This Texas Tech student is taking her public relations skills and fusing them with her passion for senior care.
Melissa Hanna knew she wanted to work in public relations. When she started school at Texas Tech University's College of Media & Communication, she dreamed of one day representing a Fortune 500 company.
Almost finished with her first year of college, COVID-19 brought things to a grinding halt. Melissa moved home to the Dallas-Fort Worth area and took classes online.
“I felt really aimless and frustrated,” Melissa recalled. “I hadn't been on campus long enough to strategize a career plan. The future felt hazy.”
Realizing she would be home for a while, she began looking for a job to make money in the meantime. She ended up accepting a care-management job at a senior living center.
“Working there, my career goals began to come into focus,” she said.
What started as a simple job quickly ignited a passion in Melissa.
“I worked in the dementia ward,” Melissa said. “I loved connecting with the people there and supporting them in their best and worst moments.”
One of the residents told Melissa about the era when women started wearing pants. Another, what it was like being at Pearl Harbor. There was another resident who meticulously had framed photographs through the years and had them displayed in her room.
“I loved going in there and seeing how photography had changed over time,” Melissa said. “To see one woman's life portrayed in various media was really interesting.”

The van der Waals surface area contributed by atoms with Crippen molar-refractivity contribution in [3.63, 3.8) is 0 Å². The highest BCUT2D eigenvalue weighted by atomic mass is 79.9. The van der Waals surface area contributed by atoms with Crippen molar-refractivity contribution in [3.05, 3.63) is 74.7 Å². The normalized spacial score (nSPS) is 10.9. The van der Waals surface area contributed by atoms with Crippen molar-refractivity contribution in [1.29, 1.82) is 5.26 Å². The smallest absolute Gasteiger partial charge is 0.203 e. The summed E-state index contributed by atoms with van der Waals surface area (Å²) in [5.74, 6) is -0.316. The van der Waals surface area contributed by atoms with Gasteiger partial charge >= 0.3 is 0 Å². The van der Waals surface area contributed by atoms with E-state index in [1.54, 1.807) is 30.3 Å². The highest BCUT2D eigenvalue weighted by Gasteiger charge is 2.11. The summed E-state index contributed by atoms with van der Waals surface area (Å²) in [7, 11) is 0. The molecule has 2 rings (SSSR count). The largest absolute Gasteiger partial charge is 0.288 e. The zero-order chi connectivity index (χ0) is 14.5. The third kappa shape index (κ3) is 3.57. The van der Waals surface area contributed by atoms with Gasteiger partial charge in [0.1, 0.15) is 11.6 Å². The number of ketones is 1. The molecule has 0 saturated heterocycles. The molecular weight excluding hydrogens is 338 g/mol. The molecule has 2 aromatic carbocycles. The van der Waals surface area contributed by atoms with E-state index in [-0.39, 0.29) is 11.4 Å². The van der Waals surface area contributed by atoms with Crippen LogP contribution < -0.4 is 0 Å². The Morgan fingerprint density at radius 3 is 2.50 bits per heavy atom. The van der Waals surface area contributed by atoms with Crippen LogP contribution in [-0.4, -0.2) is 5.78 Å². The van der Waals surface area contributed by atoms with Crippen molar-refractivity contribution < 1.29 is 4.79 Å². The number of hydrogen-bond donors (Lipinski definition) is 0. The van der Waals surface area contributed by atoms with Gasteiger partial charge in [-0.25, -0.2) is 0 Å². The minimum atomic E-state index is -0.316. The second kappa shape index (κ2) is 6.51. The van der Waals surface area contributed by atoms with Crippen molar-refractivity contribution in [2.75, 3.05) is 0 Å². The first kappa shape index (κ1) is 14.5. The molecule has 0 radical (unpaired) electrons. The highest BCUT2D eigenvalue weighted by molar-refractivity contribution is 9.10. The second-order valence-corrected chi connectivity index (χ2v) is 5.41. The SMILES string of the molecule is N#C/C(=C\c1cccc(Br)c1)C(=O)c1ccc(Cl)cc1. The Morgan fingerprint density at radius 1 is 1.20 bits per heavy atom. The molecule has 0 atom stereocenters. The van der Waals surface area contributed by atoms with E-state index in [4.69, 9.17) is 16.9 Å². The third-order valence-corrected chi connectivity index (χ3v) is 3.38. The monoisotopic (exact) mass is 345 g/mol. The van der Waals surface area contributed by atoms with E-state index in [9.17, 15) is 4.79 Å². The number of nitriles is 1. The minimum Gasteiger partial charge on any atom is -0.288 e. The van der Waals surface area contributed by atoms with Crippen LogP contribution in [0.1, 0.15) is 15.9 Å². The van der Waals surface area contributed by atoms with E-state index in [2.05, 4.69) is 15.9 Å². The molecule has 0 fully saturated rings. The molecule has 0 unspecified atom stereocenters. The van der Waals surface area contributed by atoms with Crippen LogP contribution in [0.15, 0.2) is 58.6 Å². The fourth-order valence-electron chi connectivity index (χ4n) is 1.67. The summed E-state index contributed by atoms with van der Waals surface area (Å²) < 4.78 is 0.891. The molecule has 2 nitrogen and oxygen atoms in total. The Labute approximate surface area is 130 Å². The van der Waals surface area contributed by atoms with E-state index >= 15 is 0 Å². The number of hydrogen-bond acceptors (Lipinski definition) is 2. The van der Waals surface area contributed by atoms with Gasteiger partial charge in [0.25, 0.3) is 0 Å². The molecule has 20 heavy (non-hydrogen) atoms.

But as many good memories of the residents as Melissa has, her time working at the senior living center opened her eyes to a real problem. According to the World Health Organization, 1 in 6 people 60 years or older has experienced elder abuse in the past year. Elder abuse includes psychological, sexual and physical abuse, financial exploitation and caregiver neglect.
“Thank goodness I didn't see anything extreme where I worked,” Melissa said. “But there was one incident that made me uncomfortable enough to report it.”
She explained that while she was working with another caregiver, she witnessed them smacking the hand of a resident who was being combative.
“That's never acceptable,” she said, “no matter how exasperating the situation.”
When Melissa reported the incident, she wasn't sure it was taken seriously. She worried that because senior centers struggle to keep staff, they might look the other way if the abuse wasn't too extreme.
“It's horrifying how often this happens in our country,” Melissa said. “While unspoken, abuse seems to be ranked in terms of seriousness and that's heartbreaking because all abuse is serious.”
Melissa was not only processing this reality while on the job, but she also faced the challenge of communicating with family members during the pandemic. Prior to COVID-19, family members could come see their loved ones anytime they wanted. Then, once the pandemic started, senior living centers began restricting visits to outdoors, or restricting them altogether.
“In 2020, there still were no vaccines, so we had to be incredibly cautious,” Melissa recalled. “Many families understood this, and were even appreciative, but a few got really angry.”
She remembers some family members trying to sneak in the back door of the facility to avoid the front desk, and others who would yell at the staff.